“A critical component of our emerging #Humetrics conversation at Triangle SCI involves finding ways to expose, highlight, and recognize the important scholarship that goes into the all-too-hidden work of peer review, syllabus development, conference organizing, mentoring, etc. Our current metrics fail to capture what is […]
In Aristotle’s Nicomachean Ethics, there is a famous passage in which he reminds us that “to be happy takes a complete lifetime; for one swallow does not make a spring, nor does one fine day; and similarly one day or a brief period of happiness […]
We began the day with a walk.
The morning was cool and fresh, and the grounds around the DuBoise House at the Rizzo Center offered the six of us on the #HuMetrics team at the TriangleSCI the peace and space we needed to think out loud together and to chart a plan for the day.
That plan involved the attempt to map the values we’d identified yesterday as endemic to enriching scholarship onto practices that embody those values.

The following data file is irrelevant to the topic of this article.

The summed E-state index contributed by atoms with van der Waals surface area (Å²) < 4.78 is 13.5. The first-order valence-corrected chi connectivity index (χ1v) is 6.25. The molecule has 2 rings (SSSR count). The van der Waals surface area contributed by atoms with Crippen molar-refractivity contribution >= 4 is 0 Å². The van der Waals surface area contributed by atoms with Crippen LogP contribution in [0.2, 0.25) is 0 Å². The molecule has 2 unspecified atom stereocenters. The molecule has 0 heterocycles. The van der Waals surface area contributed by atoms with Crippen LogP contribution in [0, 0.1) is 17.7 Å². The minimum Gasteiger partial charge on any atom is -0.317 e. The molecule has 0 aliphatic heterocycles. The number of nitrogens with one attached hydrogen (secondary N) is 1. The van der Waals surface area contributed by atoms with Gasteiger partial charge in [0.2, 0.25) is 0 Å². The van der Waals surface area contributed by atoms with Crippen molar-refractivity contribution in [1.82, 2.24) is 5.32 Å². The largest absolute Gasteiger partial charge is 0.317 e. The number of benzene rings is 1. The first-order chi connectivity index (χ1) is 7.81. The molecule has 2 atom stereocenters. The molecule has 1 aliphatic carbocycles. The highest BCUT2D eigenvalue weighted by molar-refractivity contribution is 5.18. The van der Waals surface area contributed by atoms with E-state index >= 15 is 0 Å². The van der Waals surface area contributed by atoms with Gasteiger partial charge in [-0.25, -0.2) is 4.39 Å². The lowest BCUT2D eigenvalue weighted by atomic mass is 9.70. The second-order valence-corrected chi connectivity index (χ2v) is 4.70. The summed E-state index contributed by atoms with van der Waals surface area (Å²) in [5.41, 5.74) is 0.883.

Along the way, however, we came to a small, dormant fountain and, quite naturally, we stood together in a circle around it, talking, working through the questions that were perplexing us, and learning more about what each of us valued.
I pause here again at the end of the day to bring my mind back to those moments of community building around the fountain because it marks an important moment in the cultivation of scholarship: the thickening of collegiality.
When we created the Public Philosophy Journal, we sought to put the Collegiality Index at the center of an ecosystem of scholarly communication and community. And while we continue to work toward that goal, the conversations we’ve had here at #TriangleSCI around the question of more humane humanities metrics has led to a deepening of my thinking about collegiality.
In the context of the Public Philosophy Journal, we identified three dimensions of thick collegiality:
- Hermeneutic Empathy: the ability to accurately describe what animates the scholarship under review;